In a week where equity investors got spooked by higher rates and peaking growth, robust earnings from tech giants fell just short of keeping the market afloat.
Stocks got slammed Tuesday when Caterpillar’s “high water mark” comments on profit came just hours after the first 3 percent yield on 10-year Treasuries in four years. It took earnings-fueled rallies from heavyweights Facebook and Amazon in the final two days to save the S&P 500 from a rout in the week.
Gone from what’s so far been the best
earnings season on record is the once-unbridled confidence in economic growth that sent equities to all-time highs in January. In its place is the fear that corporate profit can only go downhill if the bump from tax cuts is over and higher borrowing costs cause trouble for an economy that’s already
showing signs of slowing.
The mood shift has sparked a debate on whether the nine-year bull market can continue its run toward the longest in history. Bears argue earnings forecasts are too optimistic with signs mounting global growth is slowing. Bulls say the concerns are overblown.
“Every meeting we have, it’s a big discussion about how close we are to reaching the end of the cycle,” James Barty, Bank of America Corp.’s head of global cross-asset and European equity strategy, said in an interview with Bloomberg TV. “I think it’s a couple years away, far too early to get defensive.”
One indisputable fact is that
profits aren’t going to collapse any time soon. In fact, analysts expect S&P 500 companies to report double-digit growth every year through at least 2020. While rising bond yields threaten the allure of equity income, stocks are getting cheaper with prices stalling while earnings keep rising.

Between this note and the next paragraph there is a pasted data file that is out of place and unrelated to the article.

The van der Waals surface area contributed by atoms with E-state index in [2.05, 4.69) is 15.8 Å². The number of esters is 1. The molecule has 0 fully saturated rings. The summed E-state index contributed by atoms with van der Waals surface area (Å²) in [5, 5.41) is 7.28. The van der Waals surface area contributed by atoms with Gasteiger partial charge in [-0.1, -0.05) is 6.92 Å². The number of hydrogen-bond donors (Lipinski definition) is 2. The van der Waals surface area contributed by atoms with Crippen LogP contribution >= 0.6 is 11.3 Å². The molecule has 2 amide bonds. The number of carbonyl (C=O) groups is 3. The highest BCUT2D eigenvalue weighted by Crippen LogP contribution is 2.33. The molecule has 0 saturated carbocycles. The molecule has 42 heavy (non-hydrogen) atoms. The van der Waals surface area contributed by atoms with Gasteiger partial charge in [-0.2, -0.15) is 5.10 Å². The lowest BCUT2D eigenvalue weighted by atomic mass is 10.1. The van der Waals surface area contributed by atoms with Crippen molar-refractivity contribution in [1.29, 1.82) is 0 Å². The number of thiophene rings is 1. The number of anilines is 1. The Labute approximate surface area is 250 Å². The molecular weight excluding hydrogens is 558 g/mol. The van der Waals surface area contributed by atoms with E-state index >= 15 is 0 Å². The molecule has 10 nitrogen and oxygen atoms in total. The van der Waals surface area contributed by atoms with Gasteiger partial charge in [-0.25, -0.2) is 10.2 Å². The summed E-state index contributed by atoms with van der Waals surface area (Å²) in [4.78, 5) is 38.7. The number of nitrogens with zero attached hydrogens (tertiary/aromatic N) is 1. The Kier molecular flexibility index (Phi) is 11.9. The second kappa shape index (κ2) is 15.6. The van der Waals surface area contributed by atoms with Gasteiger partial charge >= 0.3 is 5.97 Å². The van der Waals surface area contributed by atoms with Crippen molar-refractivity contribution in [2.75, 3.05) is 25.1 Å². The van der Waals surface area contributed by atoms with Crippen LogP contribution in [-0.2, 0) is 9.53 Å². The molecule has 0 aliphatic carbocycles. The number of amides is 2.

The S&P 500 fell less than one point over five days, ending the week just 0.5 percent higher than where it started the reporting season on April 13. The Dow Jones Industrial Average slipped 0.6 percent for the first decline in three weeks. The Nasdaq Composite Index lost 0.4 percent.
Stocks have failed to capitalize on an unprecedented rate of positive surprises as investors are reluctant to reward earnings beats. At 80 percent, the proportion of S&P 500 firms exceeding analyst estimates is higher than at any time in the past 25 years. Yet their stocks rose a paltry 0.3 percent on average in first-day reactions.
One bearish case against buying into the robust growth story is that it may not last. Around the world, economic data are trailing forecasts, casting a shadow on the synchronized recovery that propelled the equity rally last year. At the same time, cost pressure from wages and raw materials seems to be gaining momentum.
Analyst earnings estimates look too optimistic, particularly when borrowing costs are rising, according to Societe Generale. The firm studied the 10-year Treasury yield and corporate profits and found they have shown an inverse relationship over the past three decades.
Specifically, when yield was above the three-year average, as is the case now, earnings tended to expand an average of about 2 percent in the subsequent three years. That’s less than a third of the pace seen when yield was lower.
Strategists led by Alain Bokobza warned that the S&P 500 could fall as much as 18 percent should profits stay flat in 2019 and 2020.
“Optimism on earnings from 2019 onward might be misplaced,” the strategists wrote in a note to clients Friday. “Any lowering of near-term earnings growth expectations could be a potential trigger for an equity market correction.”
Not everyone is as pessimistic. Laszlo Birinyi, a steadfast bull during the nine-year U.S. equity rally, is sticking to his forecast that the S&P 500 will rise back toward its January peak, hitting 2,860 by June.
While Apple shares have lost more than 10 percent from a March high heading into next week’s earnings report, Birinyi said his firm is holding on to the stock because concern over iPhone X demand is nothing new and the company’s product launches have always been greeted with skepticism.
Meanwhile, concerns over a global slowdown look unwarranted to Birinyi, who observed that shares of luxury-goods producers are rallying. LVMH, owner of the Louis Vuitton brand, has jumped 17 percent this year while Gucci’s parent company Kering SA is up 22 percent.
“If this segment of the market is doing well, we have to be encouraged about the economy,” Birinyi said. “Investors should look through the current storm clouds, but not ignore them, as we continue to expect higher prices.”